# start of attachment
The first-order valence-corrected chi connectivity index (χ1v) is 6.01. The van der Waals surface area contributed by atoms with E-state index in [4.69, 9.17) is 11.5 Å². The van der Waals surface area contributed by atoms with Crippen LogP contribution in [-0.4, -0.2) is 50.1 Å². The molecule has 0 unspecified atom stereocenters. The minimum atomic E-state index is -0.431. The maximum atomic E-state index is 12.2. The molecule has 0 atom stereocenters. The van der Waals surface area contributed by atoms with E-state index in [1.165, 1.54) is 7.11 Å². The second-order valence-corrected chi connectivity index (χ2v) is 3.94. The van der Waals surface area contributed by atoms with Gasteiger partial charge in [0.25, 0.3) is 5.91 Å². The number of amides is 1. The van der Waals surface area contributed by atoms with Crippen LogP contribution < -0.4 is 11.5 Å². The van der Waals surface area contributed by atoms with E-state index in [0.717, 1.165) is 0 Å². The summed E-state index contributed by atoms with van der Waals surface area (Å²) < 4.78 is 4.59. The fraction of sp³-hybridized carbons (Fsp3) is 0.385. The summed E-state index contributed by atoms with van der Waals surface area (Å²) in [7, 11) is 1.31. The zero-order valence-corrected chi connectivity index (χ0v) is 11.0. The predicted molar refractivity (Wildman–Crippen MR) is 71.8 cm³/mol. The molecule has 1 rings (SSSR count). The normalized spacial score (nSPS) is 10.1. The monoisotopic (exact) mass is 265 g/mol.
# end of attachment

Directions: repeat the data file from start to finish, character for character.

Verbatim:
The first-order valence-corrected chi connectivity index (χ1v) is 6.01. The van der Waals surface area contributed by atoms with E-state index in [4.69, 9.17) is 11.5 Å². The van der Waals surface area contributed by atoms with Crippen LogP contribution in [-0.4, -0.2) is 50.1 Å². The molecule has 0 unspecified atom stereocenters. The minimum atomic E-state index is -0.431. The maximum atomic E-state index is 12.2. The molecule has 0 atom stereocenters. The van der Waals surface area contributed by atoms with E-state index in [1.165, 1.54) is 7.11 Å². The second-order valence-corrected chi connectivity index (χ2v) is 3.94. The van der Waals surface area contributed by atoms with Gasteiger partial charge in [0.25, 0.3) is 5.91 Å². The number of amides is 1. The van der Waals surface area contributed by atoms with Crippen LogP contribution < -0.4 is 11.5 Å². The van der Waals surface area contributed by atoms with E-state index in [0.717, 1.165) is 0 Å². The summed E-state index contributed by atoms with van der Waals surface area (Å²) < 4.78 is 4.59. The fraction of sp³-hybridized carbons (Fsp3) is 0.385. The summed E-state index contributed by atoms with van der Waals surface area (Å²) in [7, 11) is 1.31. The zero-order valence-corrected chi connectivity index (χ0v) is 11.0. The predicted molar refractivity (Wildman–Crippen MR) is 71.8 cm³/mol. The molecule has 1 rings (SSSR count). The normalized spacial score (nSPS) is 10.1. The monoisotopic (exact) mass is 265 g/mol.